Feasting Like the Greeks & Romans Is Good
This time of year, I love snacking on soups, breads, hummus and olives. So I was thrilled to read this morning’s article in the New York Daily News reminding us once again that the Mediterranean diet is linked to longer lifespan and better health.
Researchers at the Harvard Medical School and Brigham and Women’s Hospital found that women who follow a Mediterranean-based diet were 40 percent more likely to reach age 70 without heart disease or diabetes. Related studies have even tied the food of the Greeks to decreased numbers in dementia patients. The research studied over 10,000 women from ages 50-60 for a period of 15 years and watched those who focused on plant-based eating excel in health and fitness.
It’s not all feta on pizza and pita bread, however. A Mediterranean diet has to include a few key components to reap the health benefits — vegetables, whole grains, legumes (such as the chickpeas in hummus) and fish. These are already components of a healthy diet, so what’s the surprise?
Olive oil is a big part of the diet and makes a perfect addition to bean dips and salads. A splash in your couscous or cooked whole grain pasta can make for a great pasta salad. The other great news with the Mediterranean diet is the positive inclusion of wine. Proponents of the diet suggest a glass of red wine with dinner (that’s a 6 ounce wine glass, not a tall water glass, folks) is one of the beneficial aspects of Mediterranean eating.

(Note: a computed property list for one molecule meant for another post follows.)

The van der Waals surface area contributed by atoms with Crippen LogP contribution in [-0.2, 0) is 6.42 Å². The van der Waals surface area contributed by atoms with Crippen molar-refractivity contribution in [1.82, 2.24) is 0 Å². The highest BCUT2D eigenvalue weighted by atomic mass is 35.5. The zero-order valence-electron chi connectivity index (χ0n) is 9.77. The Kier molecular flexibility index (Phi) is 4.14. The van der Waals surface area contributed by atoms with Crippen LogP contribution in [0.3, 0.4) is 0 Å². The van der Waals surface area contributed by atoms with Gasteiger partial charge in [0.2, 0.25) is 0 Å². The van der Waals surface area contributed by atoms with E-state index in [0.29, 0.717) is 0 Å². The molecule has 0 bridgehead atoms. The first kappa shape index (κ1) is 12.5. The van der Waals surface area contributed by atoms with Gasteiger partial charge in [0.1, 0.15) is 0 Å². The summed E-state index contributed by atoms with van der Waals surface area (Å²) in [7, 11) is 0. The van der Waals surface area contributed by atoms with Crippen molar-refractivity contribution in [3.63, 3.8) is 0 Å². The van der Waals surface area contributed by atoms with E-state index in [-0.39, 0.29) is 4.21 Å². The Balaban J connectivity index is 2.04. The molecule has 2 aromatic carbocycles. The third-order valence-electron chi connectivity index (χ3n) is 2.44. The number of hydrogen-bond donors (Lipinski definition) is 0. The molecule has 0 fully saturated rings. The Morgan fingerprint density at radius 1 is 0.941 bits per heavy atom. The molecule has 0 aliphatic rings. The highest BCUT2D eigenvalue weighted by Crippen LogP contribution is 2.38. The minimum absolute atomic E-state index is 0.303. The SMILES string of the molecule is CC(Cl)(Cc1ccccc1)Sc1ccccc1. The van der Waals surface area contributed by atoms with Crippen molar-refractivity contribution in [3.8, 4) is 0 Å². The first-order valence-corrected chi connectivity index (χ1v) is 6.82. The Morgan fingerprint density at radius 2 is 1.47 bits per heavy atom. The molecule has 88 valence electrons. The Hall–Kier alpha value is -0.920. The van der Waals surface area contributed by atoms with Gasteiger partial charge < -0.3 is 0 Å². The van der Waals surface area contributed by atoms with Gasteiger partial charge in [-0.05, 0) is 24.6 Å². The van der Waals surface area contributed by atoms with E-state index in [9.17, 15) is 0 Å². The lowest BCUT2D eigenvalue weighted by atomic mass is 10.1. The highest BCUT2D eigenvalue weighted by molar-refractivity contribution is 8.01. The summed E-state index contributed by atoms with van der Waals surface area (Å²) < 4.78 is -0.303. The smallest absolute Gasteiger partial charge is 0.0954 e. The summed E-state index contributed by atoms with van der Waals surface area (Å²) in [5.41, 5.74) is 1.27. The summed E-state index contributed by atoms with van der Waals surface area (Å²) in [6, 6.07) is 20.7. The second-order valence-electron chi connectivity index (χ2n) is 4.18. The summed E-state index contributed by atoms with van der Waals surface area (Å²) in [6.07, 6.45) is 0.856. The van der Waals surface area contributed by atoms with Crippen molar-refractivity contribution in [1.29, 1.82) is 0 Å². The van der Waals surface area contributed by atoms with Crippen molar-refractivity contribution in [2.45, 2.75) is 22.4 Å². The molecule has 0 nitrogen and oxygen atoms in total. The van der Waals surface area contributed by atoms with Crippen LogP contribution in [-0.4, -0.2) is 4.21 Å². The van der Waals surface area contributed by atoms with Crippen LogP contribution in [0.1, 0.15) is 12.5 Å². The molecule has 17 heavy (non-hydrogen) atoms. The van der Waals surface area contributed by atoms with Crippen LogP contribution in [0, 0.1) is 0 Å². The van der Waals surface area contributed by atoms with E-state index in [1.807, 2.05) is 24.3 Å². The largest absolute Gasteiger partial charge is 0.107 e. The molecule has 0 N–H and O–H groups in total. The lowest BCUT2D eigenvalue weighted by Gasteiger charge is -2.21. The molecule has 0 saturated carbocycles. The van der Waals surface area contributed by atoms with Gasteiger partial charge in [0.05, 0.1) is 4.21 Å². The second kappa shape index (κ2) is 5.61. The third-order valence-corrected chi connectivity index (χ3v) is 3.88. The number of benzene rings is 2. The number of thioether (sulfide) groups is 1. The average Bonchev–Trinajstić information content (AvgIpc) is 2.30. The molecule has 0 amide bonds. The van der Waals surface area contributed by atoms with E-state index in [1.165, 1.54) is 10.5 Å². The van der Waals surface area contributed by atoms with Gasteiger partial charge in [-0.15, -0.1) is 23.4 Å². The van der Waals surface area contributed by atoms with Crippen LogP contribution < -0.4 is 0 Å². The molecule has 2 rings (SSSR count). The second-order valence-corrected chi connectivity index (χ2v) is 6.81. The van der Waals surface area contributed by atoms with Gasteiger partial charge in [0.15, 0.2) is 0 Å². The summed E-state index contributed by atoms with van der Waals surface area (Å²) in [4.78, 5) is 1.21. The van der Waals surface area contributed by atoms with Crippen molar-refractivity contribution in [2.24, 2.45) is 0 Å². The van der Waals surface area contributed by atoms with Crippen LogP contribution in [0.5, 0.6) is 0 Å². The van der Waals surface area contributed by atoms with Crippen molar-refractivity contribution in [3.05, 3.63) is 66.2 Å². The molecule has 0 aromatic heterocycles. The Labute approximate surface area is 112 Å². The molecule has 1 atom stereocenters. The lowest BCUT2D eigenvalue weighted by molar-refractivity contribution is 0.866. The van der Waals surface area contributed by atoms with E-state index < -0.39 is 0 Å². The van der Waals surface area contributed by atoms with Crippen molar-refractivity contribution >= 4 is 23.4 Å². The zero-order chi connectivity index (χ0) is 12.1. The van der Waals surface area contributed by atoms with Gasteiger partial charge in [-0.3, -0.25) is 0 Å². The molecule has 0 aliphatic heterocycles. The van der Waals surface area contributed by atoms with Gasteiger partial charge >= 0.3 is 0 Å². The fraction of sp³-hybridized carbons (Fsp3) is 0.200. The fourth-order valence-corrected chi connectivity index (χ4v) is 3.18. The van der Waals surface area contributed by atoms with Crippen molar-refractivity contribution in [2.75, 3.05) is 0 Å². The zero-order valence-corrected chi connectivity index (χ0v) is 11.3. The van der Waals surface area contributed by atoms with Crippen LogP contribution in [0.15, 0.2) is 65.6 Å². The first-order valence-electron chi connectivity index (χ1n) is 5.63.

So many great Greek and Mediterranean snacks are easily obtained at your grocery store. A favorite way of mine to get my veggies is to cook up a box of Trader Joe’s whole wheat couscous, and toss in whatever great veggies I have laying around the house. Cucumbers, tomatoes, red onions and arugula are all awesome. Splash in some olive oil or chopped olives and the juice of a lemon, for a vitamin-packed cold salad that will fill you up and get you your veggies while you dream of white statues along blue oceans.Whole wheat pita is great to keep around, as is flatbreads, and they’re both improved by the addition of hummus or tapenade. Homemade hummus can be as easy as a can of chickpeas, olive oil, lemon juice and spices — though traditionally hummus contains tahini, a Middle Eastern sesame paste. For olive lovers like me, hummus topped with fresh tapenade is heaven on earth.
The best thing about the Mediterranean diet is it’s not short on comfort food. Tuck into your favorite whole grain pastas, olive oils and thick vegetable soups all winter and know you’re doing your body good.
Health editor, Tini Howard is a writer, aerialist and foodie from the East Coast.